When I was six, I began Hebrew School as an Orthodox Jew because that’s what my family was and that’s the kind of synagogue I attended. At age 11, I started thinking seriously about the concept of God and soon became an Orthodox Jewish atheist, although I could not have used the word “atheist” to describe myself because I didn’t know what “atheist” meant (a person without a belief in any gods). Nonetheless, I felt comfortable participating in Orthodox rituals for a couple more years, mostly because I was a good student who could read Hebrew faster than the other boys. There are satirical movies (like Keeping up with the Steins) about families who compete to throw the most elaborate and expensive bar mitzvahs, but mine was simple and inexpensive. However, I won my invented “competition” of reading the complete Torah portion for the week with fewer mistakes than others in our congregation at their bar mitzvahs.
Our congregation considered the Jews at a nearby Reform synagogue to be almost as bad as the Goyim (Gentiles) because they not only failed to observe many of the Jewish rituals, but also conducted their services in English instead of Hebrew. Had I understood the English version of all my ritual Hebrew prayers, I’d undoubtedly have become an atheist even sooner. Eventually I stopped performing the rituals and moved from being an Orthodox Jewish atheist to just a Jewish atheist, without passing through Conservative or Reform branches.
Now when I give public talks, I’m invariably asked how a person can be both Jewish and an atheist. But “Jewish atheist” is not an oxymoron, as indicated by the subtitle of my book, “Jewish Atheist in the Bible Belt.” Since Jewish law is based on matrilineal decent, even Orthodox Jews consider an atheist born to a Jewish mother as fully Jewish. Consequently, one can be a religious, cultural, or ethnic Jew.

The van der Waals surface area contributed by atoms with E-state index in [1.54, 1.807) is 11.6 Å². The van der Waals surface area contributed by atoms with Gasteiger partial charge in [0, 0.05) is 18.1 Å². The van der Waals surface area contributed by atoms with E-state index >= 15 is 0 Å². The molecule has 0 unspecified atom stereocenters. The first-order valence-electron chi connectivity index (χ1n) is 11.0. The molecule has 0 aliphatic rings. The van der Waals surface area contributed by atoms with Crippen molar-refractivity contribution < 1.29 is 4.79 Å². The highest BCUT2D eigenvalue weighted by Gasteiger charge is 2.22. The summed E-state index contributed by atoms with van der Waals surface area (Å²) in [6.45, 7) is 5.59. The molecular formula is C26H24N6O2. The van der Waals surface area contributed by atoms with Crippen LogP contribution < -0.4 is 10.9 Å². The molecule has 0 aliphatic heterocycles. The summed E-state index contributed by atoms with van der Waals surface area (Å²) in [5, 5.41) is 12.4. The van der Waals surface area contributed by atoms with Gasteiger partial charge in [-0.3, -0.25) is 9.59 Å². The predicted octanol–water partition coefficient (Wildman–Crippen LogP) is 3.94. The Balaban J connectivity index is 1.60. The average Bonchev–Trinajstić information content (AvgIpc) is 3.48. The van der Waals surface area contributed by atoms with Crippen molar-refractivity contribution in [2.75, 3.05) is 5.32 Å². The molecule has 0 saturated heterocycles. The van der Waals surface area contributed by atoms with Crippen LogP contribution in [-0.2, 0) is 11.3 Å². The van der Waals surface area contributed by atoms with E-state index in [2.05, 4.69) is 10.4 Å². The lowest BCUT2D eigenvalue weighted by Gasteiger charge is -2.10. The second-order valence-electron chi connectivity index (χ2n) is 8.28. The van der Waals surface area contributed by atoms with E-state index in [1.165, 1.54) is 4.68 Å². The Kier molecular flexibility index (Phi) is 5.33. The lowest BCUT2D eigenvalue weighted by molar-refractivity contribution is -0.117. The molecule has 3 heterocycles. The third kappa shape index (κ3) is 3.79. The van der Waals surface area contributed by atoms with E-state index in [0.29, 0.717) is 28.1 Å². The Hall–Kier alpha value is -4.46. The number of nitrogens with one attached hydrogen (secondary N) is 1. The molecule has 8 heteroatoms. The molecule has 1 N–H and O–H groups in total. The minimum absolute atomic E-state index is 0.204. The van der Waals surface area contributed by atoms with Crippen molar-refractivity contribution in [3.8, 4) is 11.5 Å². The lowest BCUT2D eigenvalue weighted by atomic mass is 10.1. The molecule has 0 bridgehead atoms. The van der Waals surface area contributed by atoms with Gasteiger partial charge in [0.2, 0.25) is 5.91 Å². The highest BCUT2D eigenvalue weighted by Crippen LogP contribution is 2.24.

Within traditional Judaism, there is little interest in what one believes compared to what one does. Fixed prayers are standardized and required for the entire Jewish community, regardless of God belief. Saying these community prayers is not assumed to be an individual declaration of faith. There are 613 Torah commandments, and Orthodox Jews try to follow as many as possible. Some, like performing a ritual animal sacrifice at a temple in Jerusalem that no longer exists, are impossible. A commandment to believe in God is also impossible because people can’t will themselves to believe something they have solid reasons for not believing.
Judaism’s view about Jewish atheists is akin to “don’t ask, don’t tell.” When a rabbi from a Reform synagogue spoke to my local secular humanist group (Secular Humanists of the Lowcountry), he was asked how many in his congregation were atheists. He said, “I don’t know. We don’t ask such embarrassing questions.” When someone else asked which answer would be more embarrassing, he just laughed. In the branch called Humanistic Judaism, rabbis and members of their congregations are openly atheistic.